School started early and finished around midday because it got so hot and the theory was that the children could not concentrate in the afternoon. So off we went home for a nap (which we never took) in the boiling afternoon usually punctuated by a tropical rain storm. We went through copious numbers of the waxed paper umbrellas that were sold at the markets.....probably one time use. Our cat Sammy was noted for his capture and extermination of cockroaches which were in such plentiful supply he got tired of them and moved onto Tarantulas. I will never forget the images of him eating a spider with all the legs squiggling from his mouth.

There were many parties and entertainments for the children at the Barracks, including special dress up days and Christmas functions which would be fully catered from social club funds. Ice-cream and treats all around for the children and parents. These were usually held on the grounds next to the NAAFI.

Mum and Dad would often go to the Sergeants Mess for formal dinners with the other serving NCO’s
while our Amah, Valli would look after Rick and me.

The NAFFI was where we went for all of our supplies and groceries, however usually on weekends we would catch the bus into Georgetown for a shopping expedition. There were lashings of cheap Japanese tin plate toys in all the recent designs such as jet fighter planes and warships. They did not have a long life and broke almost instantly just like the cast metal cap guns that we used in our cowboy and Indian games. We would go back the next weekend and replace them.

You could also buy very cheap bespoke clothes in the town and we had many lovely outfits, most of which we quickly grew out of once we got home to Australia. It was never expensive to look nice.

As a young child it was heartbreaking to see the crippled beggars in town so I always asked for small change to give as many as I could. Dad explained to us that the children had been deliberately deformed to act as family bread-winners which was really hard for us to fathom.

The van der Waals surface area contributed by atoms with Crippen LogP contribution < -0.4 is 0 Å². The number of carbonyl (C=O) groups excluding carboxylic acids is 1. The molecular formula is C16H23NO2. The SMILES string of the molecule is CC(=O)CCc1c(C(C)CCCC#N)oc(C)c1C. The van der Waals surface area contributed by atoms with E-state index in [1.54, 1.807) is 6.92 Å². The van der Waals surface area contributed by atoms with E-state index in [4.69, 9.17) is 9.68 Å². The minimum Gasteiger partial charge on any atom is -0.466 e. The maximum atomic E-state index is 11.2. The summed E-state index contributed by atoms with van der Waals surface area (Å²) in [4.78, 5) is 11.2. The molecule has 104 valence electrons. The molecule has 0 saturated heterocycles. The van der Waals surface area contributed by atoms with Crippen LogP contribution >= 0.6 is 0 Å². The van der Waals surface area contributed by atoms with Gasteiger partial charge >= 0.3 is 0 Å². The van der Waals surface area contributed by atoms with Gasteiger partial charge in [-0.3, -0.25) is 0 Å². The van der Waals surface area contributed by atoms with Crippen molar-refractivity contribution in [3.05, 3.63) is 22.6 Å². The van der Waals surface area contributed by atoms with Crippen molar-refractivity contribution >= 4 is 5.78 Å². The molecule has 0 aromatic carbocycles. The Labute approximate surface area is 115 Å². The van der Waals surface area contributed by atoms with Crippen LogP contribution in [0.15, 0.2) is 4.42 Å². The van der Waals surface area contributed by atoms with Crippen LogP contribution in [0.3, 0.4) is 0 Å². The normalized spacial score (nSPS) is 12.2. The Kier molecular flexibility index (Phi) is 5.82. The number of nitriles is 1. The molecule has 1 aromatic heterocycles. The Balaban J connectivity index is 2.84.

While my father was off working on the mainland, Mum would go off to the Barracks ladies club on a daily basis to play whist with the other ladies and would often bring home prizes for us like Lamps, Camphor Boxes and Chinese Junks many of which returned to Australia with us. Similarly we would go with Mum and Dad in the evening to play Bingo or as it was called in that very British environment Housey-Housey.

The Barracks had its own cinema and most of the films were old black & white British re-runs and horror films.  My brother and I were not really interested in the shows so we used to scuttle around the feet of the audience and pick up the glass bottles to collect the deposit from the refreshment shop in the foyer....we got a lot a strange square shaped metal coins and we thought we were quite rich which was NOT the case. My father would sometimes take his two boys over to the Butterworth cinema to watch the latest Audie Murphy they were cool.

My brother and I would often go down to the infantry bivouacs and visit the Ghurkha troops in their lines. It was not usually allowed but if we asked nicely they would show us their razor sharp Kukri knives (legend has it that once drawn they need to draw blood).

One of our glories was our Valli who was very beautiful and always looked after us and was great fun to be around. She was such a great cook and whenever I smell the aroma of a great Nasi Goreng my mind shoots straight back to her and Minden barracks. She and her husband and daughter, Sondra lived in the quarters behind our house.

My father’s assignment finished in October 1957 so with great sadness we and 2 RAR packed up all of our accumulated gear and belongings and prepared for the long journey home, this time by sea.

The ship “New Australia” had just docked in Penang after transporting and dropping off Australian troops from 3 RAR for further service on the peninsula.

We departed 21st October 1957 for Singapore and had a great time on the ship although it was hot at night in our family cabin with no air conditioning and it very stormy by day. Great fun for us kids looking at the Porpoises and Flying fish diving in and out of the waves but most people had their heads over the side.

The ship docked in Sydney on the 31st October 1957 and after a day or so sightseeing on Sydney harbour there we travelled by train back to Melbourne and home after a great adventure that will never be forgotten.